In 2008, Barack Obama said that he was certain that in many years, people would see that his tenure was the time when the rise of the oceans began to slow. Sadly for him, we already have the hindsight and the data from his presidency and the sea level continued to increase by the same rate 2-3 millimeters per year, according to methodology, and some Obama voter even see an acceleration that no one else does.
Donald Trump is different. He promised to stop the global warming hoax and the Earth will pay for it. And the plan already has results, at least in Central Europe.
Via Osel.cz. Click to zoom in. A raw table through 2009.
There was one additional day left but even with the extra unknown day (plus hours), it was already virtually certain yesterday that January 2017 would be the coldest January in Prague since 1940 (as Novinky.cz news server reported) and the fourth coldest January since the measurements began in Prague's Klementinum (near the Charles Bridge) almost 250 years ago. The situation is similar in all of Central Europe and beyond. For example, the "march over the frozen Lake Balaton" has attracted many more Hungarian people than the annual "swim over Balaton" – partly because many people are better at walking than swimming, I guess LOL.
The average January temperature in Klementinum has been –2.8 degrees Celsius. The coldest Januaries saw these temperatures instead:
- 1779: –9.3 °C = 15.3 °F
- 1838: –9.2 °C = 15.4 °F
- 1940: –8.8 °C = 16.2 °F
- 2017: –7.0 °C = 19.4 °F (prelim.)
A graph of Klementinum January temperatures, 1770-2009, according to a file I used in 2010. The numbers obviously don't coincide with those reported today. My 2010 file would only make –7 °C = 19.4 °F the thirteenth coldest temperature and the coldest since 1942.
I hope that unlike some Czech idiots who have complained under the original article, you understand that –7 °C was the average temperature over the 31 days and over days and nights etc. The "coolest in 77 years" doesn't mean that the temperature didn't decrease below –7 °C at individual moments (or days) before the 1940s and 2017.
You may check the Wikipedia climate table for Prague. It's the ultimate moderate zone. In the 1981-2010 period, the daily mean is written as –1.4 °C = 29.5 °F for January and +18.2 °C = 64.8 °F for July (warmest month) with the annual average of +8.4 °C. That's just a bit higher than the Czech average above +8 °C = 46 °F or so and noticeably lower than the Klementinum data in the graph at the top. I guess that the Wikipedia data refer to the "bulk of Prague" while Klementinum is the warmest weather station in Czechia (and therefore also Prague).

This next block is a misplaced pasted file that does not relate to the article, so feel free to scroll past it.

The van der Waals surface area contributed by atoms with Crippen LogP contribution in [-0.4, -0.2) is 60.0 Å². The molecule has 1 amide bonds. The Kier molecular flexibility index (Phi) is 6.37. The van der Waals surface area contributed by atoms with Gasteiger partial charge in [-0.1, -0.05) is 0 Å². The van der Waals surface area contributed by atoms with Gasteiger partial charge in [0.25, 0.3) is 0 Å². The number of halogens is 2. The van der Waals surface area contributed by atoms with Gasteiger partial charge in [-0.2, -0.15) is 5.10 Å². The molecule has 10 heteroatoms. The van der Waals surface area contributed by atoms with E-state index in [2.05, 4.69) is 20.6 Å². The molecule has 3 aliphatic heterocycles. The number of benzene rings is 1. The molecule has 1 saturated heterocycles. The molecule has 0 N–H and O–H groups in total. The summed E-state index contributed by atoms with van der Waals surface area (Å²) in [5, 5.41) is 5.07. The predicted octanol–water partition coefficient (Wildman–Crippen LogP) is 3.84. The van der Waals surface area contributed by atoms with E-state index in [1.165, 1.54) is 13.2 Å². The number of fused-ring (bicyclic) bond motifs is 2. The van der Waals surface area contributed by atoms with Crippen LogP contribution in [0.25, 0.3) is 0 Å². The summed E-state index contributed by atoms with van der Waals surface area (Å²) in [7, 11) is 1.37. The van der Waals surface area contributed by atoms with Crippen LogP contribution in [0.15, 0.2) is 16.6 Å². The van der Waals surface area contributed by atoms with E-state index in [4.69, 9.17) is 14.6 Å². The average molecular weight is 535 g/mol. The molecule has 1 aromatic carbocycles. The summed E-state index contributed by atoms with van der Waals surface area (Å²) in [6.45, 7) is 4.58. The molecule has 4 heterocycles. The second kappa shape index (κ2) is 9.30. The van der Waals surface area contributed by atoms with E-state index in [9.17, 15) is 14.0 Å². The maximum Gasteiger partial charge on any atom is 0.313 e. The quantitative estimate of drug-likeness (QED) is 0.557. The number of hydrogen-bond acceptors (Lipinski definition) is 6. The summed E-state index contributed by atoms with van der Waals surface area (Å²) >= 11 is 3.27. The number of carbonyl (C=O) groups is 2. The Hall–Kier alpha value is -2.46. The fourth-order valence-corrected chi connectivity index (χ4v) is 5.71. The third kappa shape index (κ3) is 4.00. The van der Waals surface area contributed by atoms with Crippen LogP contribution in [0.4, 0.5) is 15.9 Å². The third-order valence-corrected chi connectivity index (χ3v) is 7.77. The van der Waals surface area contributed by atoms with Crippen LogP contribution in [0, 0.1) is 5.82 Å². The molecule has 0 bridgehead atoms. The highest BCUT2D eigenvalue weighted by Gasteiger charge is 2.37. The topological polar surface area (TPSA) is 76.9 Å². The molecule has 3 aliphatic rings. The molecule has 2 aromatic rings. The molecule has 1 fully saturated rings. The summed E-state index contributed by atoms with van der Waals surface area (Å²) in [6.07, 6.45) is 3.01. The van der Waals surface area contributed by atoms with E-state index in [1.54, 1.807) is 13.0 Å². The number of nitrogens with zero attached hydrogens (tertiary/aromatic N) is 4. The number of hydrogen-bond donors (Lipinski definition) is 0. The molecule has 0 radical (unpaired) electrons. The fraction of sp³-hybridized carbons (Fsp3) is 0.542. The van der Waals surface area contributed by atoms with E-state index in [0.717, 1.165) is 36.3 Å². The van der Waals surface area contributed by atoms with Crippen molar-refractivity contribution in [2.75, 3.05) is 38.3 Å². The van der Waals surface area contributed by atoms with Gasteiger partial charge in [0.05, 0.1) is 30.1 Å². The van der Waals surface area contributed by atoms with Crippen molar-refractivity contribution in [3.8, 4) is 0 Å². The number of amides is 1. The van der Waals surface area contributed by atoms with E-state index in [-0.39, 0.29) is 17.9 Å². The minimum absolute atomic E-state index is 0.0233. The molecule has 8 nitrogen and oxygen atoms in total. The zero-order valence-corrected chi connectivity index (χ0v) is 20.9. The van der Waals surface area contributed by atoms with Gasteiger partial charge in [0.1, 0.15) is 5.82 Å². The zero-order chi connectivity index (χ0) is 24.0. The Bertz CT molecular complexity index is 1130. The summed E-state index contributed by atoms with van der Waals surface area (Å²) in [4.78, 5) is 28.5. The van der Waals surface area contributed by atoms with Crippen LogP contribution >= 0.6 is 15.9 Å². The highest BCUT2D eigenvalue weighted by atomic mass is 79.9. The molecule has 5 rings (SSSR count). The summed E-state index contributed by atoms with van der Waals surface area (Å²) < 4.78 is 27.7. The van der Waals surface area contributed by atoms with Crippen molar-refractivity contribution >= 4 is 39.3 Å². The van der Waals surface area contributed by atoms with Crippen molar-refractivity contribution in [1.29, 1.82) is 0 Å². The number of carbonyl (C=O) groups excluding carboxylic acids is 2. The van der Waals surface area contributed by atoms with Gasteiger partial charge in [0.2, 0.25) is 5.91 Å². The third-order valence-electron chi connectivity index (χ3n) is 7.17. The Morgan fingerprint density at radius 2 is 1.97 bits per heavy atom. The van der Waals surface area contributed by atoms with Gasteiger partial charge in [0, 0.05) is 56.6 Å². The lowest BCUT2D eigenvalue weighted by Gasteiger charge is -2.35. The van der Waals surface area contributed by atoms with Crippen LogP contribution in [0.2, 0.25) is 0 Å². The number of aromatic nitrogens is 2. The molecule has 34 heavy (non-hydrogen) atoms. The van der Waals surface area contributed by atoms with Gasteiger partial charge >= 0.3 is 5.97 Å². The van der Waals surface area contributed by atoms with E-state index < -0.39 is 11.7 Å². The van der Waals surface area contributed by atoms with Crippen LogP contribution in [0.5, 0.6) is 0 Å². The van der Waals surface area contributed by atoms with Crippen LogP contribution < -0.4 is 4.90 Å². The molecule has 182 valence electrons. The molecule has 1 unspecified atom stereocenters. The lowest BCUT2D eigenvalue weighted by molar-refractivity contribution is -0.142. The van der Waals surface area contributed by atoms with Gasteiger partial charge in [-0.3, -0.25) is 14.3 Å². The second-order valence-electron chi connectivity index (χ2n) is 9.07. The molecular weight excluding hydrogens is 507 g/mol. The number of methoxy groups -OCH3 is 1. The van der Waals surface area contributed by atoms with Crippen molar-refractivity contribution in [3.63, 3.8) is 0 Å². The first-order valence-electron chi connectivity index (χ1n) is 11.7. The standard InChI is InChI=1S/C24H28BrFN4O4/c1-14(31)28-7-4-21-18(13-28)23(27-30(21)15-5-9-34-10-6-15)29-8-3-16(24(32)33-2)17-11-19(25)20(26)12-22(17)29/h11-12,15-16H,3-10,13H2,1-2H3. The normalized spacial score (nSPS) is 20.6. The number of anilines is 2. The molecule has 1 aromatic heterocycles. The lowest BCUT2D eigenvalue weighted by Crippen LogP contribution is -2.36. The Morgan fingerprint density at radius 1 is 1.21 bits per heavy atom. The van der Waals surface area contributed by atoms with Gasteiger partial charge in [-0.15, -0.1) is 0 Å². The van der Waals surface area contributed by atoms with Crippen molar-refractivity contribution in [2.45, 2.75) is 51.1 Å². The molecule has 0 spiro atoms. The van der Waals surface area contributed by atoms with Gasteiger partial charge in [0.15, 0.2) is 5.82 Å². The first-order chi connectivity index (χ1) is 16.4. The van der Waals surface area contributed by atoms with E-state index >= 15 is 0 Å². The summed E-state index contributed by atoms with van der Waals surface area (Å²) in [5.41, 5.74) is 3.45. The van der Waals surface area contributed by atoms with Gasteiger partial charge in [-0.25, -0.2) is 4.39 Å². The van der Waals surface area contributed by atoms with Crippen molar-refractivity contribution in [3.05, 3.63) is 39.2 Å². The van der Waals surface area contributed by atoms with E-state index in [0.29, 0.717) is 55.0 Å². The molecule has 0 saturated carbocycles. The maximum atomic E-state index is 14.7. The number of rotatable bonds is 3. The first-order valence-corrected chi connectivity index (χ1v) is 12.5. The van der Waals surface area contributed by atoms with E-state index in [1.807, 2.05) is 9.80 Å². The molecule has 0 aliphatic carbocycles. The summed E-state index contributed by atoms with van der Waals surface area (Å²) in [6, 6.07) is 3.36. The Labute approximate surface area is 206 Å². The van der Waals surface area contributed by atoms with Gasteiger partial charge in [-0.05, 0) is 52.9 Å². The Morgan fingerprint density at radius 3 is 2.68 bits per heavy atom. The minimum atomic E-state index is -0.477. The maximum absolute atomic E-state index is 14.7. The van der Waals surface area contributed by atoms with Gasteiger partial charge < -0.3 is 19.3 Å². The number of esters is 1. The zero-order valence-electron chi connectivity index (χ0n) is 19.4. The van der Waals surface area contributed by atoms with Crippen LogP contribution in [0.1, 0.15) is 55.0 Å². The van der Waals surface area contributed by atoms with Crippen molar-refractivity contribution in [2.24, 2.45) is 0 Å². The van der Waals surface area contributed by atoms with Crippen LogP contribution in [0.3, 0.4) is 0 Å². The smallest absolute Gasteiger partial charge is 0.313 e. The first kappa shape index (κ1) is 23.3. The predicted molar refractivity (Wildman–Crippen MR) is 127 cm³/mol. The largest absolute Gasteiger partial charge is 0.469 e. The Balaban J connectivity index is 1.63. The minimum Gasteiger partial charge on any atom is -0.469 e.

According to the Klementinum graph at the top, you could say that the annual mean temperature was decreasing from +10 °C = 50 °F in the late 18th century to +9 °C = 48 °F around 1900 and returned to +10 °C = 50 °F and perhaps +11 °C = 52 °F in recent years. The parabolic fit looks pretty good but it's equally obvious that the values are noisy, a random walk of a generalized sort, and that it could be very foolish to extrapolate any of these interpolations.
The Klementinum library, the most beautiful library in the world, was opened in 1722 as a part of the Jesuit University. See also Klementinum on TRF. The measurements of the temperature began in 1770 and officially in 1775. When my dear U.S. readers were still loyal to England, Czech Jesuits were already contributing to the scientific chores that we find rather helpful now.
The folks of Prague, within the Nazi-dominated Central Europe, are enjoying their winter sports near the Jirásek Bridge in 1939. See more pictures like that or here.
Generous supporter of arts and sciences Emperor Rudolph II – who made Prague the capital of the Holy Roman Empire again – introduced the "carnival on ice" (with skates) to the Moldau. After 1700, the habit finally spread all over Czechia (exactly 3,000 years after the natives in Alaska and Kamchatka began to skate on walrus tusks), despite the warning by the teacher of nations John Amos Comenius who described skating as "dangerous and undignified". The Moldau was getting frozen almost every year in the 19th century. The trend at the top makes it unsurprising that these episodes became exceptions since the early 20th century but there were still hundreds of skaters or sledges in 1950, for example: some kids were still learning to skate on the Moldau.
The freezing became almost impossible after the Orlík Dam was built on the Moldau in Southern Bohemia in 1954-1961. Why is it so? Because the water is leaving the dam nearly from the bottom where its temperature is rather high, close to 4 °C = 39 °F (where the density is maximal) and there's not enough time for the river to be cooled again. Now, in January 2017, skaters returned to the Moldau but they are "rare brave exceptions". The ice thickness never surpasses 6 cm over there. I guess that some of the rivers of Pilsen are frozen more thoroughly but the Pilsner folks prefer our largest Pond of Bolevec that is frozen really massively now. It's full of skaters and cross-country skiers.
For two weeks, the old snow survived here because the temperature didn't make it above the melting point for too long. But there no new precipitation. However, we finally got some new snow today and it's snowing outside while I am typing this sentence. Because of the inversions, some troubled industrial hubs including Pilsen have also suffered from some smog after a very long time. The Czech mountains have lots of snow, up to 150 cm in portions of the Bohemian Forest: the situation differs from some recent years when skiing was impossible and skiing races were sometimes canceled.